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September 14, 1973|
|Occupation||Direct, Producer, Writer|
Tony Bui (born September 14, 1973) is a Vietnamese-born American independent film director in the U.S., most famous for his 1999 film Three Seasons, which debuted at the Sundance Film Festival and became the only film ever to win both the Audience Award and the Grand Jury Prize there. The film was based on Bui's own experiences dealing with the changing landscape and people of his ancestral home of Vietnam. The film starred Harvey Keitel.
Bui was born in Vietnam and in 1975 came to the U.S. at the age of two years with his family, as a refugee of the U.S.-Vietnamese war, leaving Vietnam approximately one week before the Fall of Saigon. He was raised in Sunnyvale, California, where his father ran a video store which led to his interest in cinema. He studied film at Loyola Marymount University in Los Angeles.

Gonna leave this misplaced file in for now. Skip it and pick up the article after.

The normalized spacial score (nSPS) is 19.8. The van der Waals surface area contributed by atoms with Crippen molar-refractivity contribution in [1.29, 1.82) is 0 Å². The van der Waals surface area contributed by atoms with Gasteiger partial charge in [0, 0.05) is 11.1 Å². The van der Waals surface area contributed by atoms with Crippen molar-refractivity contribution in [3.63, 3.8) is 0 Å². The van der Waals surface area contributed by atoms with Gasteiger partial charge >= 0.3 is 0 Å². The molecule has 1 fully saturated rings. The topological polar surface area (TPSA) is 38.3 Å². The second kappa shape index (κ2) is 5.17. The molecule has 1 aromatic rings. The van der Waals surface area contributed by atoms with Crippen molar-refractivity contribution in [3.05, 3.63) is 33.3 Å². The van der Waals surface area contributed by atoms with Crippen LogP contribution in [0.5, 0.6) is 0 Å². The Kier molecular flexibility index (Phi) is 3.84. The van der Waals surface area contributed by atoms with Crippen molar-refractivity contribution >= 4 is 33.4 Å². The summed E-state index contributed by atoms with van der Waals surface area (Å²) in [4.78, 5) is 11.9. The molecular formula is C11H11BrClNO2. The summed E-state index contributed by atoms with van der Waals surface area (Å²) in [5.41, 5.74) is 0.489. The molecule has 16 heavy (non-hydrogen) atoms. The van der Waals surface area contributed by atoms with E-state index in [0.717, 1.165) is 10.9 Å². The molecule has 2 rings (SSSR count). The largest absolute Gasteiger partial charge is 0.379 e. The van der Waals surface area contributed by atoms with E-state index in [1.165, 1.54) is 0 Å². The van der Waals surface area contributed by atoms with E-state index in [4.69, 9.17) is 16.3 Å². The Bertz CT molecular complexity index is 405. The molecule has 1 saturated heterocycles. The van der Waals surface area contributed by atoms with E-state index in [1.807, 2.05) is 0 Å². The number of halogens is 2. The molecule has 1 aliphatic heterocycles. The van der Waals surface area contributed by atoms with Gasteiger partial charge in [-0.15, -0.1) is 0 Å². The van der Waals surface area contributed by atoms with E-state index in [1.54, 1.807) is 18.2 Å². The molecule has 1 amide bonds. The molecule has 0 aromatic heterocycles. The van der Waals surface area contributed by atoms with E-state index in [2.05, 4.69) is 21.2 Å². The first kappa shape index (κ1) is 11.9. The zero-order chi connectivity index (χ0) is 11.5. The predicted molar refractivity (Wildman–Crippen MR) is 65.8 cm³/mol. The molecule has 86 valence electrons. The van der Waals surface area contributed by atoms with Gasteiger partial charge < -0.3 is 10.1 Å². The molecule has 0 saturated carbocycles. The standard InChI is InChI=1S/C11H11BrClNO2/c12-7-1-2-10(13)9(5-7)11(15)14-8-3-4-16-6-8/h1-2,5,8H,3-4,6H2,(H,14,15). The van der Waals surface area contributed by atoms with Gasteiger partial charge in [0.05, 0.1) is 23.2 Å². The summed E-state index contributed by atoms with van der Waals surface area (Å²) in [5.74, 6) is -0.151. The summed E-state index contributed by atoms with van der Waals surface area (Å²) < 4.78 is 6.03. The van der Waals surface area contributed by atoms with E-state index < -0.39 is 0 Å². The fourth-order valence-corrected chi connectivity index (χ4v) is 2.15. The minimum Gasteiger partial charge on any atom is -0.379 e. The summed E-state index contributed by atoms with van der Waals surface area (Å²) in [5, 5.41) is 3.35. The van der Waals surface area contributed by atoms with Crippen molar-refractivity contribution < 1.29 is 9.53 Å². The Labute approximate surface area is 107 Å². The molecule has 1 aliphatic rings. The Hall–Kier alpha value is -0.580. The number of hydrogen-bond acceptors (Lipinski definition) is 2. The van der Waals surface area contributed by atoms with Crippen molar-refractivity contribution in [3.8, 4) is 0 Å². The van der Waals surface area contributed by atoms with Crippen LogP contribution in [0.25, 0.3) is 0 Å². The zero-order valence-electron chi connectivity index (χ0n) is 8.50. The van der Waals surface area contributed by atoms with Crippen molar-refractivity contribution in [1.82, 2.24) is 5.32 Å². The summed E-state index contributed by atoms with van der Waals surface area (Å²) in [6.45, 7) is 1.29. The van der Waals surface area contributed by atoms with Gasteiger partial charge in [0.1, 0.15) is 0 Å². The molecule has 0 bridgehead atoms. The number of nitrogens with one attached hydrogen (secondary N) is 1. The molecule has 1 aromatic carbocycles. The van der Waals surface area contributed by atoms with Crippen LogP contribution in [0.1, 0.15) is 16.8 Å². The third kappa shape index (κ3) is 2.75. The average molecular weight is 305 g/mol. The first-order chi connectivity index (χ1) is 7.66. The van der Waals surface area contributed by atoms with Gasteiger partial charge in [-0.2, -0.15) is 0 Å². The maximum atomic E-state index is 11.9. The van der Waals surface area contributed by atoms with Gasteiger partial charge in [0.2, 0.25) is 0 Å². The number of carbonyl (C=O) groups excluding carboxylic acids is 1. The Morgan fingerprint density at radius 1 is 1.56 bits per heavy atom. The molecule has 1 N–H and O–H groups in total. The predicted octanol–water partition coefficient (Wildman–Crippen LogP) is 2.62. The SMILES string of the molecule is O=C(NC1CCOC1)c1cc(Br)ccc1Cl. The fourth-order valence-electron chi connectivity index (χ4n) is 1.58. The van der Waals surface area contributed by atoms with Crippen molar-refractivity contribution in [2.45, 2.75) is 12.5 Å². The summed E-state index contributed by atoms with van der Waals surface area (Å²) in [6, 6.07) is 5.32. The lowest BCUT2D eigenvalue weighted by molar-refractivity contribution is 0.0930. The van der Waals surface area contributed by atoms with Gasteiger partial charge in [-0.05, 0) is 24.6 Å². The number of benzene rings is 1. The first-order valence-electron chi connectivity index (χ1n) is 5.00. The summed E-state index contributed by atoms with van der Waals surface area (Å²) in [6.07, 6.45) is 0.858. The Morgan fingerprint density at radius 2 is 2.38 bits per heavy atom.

Bui visited Vietnam several times before making first short film, the highly successful Yellow Lotus, which also debuted at the Sundance Film Festival and went on to play at festivals around the world.
He has also produced Green Dragon, starring Patrick Swayze and Forest Whitaker, for his older brother Timothy Linh Bui, as well as writing several screenplays for production companies. He is believed to be developing another feature film project. For a brief time he was associated with Lazarus, a film in development at Warner Brothers.
|2005||My Name Is...||Yes|
Awards and nominations
- 2001: Won, "Best Advance Screening" - Green Dragon
- 1999: Nominated, "Golden Berlin Bear Award" - Three Seasons
- 2001: Won, "Best Film" - Green Dragon
- 2000: Nominated, "Best First Feature (Over $500,000)" - Three Seasons
- 1999: Won, "Best First Film" - Three Seasons
- 1999: Nominated, "Best Film" - Three Seasons
- 1999: Won, "Audience Award for Best Dramatic Film" - Three Seasons
- 1999: Won, " Grand Jury Prize for Best Dramatic Film" - Three Seasons
- Bayor, Ronald H. (2011). Multicultural America: An Encyclopedia of the Newest Americans. Santa Barbara, California: ABC-CLIO. p. 2268. ISBN 0313357870.
- "Berlinale: 1999 Programme". berlinale.de. Retrieved 2012-02-04.